HygO stands for a hydrogen (Hydrogen) and drinking water (Oxygen) biotope.
Developing hydrogen-based microgrids that are robust, effective and flexible for various application scenarios is a promising solution for the energy transition. At the same time, their scalability must allow the system to “grow along” with increasing demand, and their economic production must guarantee cost parity with current fossil alternatives. This can create the basis that leads to a market ramp-up of hydrogen-based microgrids and their acceptance by the population.
HygO stands for a hydrogen (Hydrogen) and drinking water (Oxygen) biotope. The central component of HygO is the robust microgrid designed for the South African market in the HyTrA project, which compactly combines an electrolyzer to produce green hydrogen and a so-called fuel cell stack, i.e. a stack of fuel cells, for reverse power generation. The key innovation is that the HygO microgrid is extended by a cycle for biological-mechanical water treatment.
The aim of HygO is to establish hydrogen technology and promote its use in the form of decentralized island grids as the basis for securing a reliable, CO2-neutral power supply in Namibia. In addition, integrated water treatment is used to avoid resource and water allocation conflicts. The project will pilot the integration and operation of the self-sufficient energy supply system under the climatic conditions in Namibia.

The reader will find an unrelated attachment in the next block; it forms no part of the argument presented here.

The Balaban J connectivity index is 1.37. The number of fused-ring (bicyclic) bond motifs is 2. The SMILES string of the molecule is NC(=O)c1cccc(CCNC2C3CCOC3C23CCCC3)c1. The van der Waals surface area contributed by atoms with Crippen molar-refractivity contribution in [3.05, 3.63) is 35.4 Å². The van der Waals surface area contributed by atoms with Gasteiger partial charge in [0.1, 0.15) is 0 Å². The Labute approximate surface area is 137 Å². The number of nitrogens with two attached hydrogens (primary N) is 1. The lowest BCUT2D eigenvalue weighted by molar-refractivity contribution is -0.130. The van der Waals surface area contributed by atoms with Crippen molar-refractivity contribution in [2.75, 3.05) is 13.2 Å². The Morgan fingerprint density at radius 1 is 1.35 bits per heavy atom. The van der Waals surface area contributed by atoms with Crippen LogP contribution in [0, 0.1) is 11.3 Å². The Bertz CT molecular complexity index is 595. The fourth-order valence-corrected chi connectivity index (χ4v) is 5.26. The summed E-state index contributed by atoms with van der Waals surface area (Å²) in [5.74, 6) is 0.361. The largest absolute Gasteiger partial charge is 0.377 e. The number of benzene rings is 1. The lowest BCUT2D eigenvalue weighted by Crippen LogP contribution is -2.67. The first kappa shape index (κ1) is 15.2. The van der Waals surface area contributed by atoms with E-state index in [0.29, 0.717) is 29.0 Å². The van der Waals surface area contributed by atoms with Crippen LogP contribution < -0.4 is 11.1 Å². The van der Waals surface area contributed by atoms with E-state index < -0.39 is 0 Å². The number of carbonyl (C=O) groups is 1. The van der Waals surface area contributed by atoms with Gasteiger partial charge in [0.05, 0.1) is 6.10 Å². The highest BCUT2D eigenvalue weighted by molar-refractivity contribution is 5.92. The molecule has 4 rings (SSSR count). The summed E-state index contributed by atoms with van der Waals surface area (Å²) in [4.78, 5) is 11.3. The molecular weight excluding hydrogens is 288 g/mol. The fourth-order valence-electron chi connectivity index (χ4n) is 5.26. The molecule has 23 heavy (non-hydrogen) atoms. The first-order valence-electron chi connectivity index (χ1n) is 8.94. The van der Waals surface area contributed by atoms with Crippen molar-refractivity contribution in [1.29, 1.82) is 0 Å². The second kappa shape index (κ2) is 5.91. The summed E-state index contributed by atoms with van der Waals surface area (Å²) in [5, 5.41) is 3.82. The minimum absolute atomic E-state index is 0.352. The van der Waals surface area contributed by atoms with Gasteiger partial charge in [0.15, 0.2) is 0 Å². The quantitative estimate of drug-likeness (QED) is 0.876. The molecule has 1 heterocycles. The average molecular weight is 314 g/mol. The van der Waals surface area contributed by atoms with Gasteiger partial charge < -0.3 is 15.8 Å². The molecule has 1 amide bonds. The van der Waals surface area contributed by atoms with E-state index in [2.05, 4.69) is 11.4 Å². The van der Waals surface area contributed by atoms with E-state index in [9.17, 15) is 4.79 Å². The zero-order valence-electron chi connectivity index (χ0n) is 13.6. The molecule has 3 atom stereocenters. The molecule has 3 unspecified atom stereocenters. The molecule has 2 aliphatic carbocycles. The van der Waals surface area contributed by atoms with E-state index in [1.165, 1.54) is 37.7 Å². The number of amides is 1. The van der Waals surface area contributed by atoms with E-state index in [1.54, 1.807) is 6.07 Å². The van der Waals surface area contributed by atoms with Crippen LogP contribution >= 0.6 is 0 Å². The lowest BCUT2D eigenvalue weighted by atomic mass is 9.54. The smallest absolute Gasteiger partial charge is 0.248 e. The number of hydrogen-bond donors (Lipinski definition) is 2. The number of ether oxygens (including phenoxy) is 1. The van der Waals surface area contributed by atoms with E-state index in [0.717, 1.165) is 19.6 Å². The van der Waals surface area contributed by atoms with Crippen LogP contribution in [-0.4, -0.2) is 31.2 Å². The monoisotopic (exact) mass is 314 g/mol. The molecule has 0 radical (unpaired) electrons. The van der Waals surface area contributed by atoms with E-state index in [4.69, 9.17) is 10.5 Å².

The microgrid was designed from the outset with a closed water loop for resource efficiency reasons. This means that once the microgrid is filled with clean deionized water, this becomes hydrogen in the electrolysis process, which is later turned back into water in the fuel cell stack with the addition of air-oxygen. The water is then fed back into the electrolysis process, thus closing the power generation-water cycle. Clean water or drinking water is a valuable resource and is therefore reluctantly used in technical processes. In contrast, dirty water is much more common and also available in sufficiently high quantities. For this reason, the oxygen released during electrolysis, combined with other filter technologies, is to be used to treat drinking water from dirty water.
The HygO project is carried out by the partners Fraunhofer Institute for Machine Tools and Forming Technology (IWU), Texulting GmbH, Haver & Boecker oHG and Krenkel Abwassertechnik GmbH as well as a number of German and African associated partner organizations.
The achievement of the project objectives is to be ensured by interdisciplinary and international cooperation. Through the project results, an important contribution will be made to key UN Sustainable Development Goals (SDGs), in particular SDG 7 (Affordable and Clean Energy), SDG 6 (Clean Water and Sanitation), SDG 8 (Decent Work and Economic Growth) and SDG 13 (Climate Action).
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|Fraunhofer Gesellschaft zur Förderung der angewandten Forschung e.V.
|Haver & Boecker OHG
|Krenkel Abwassertechnik GmbH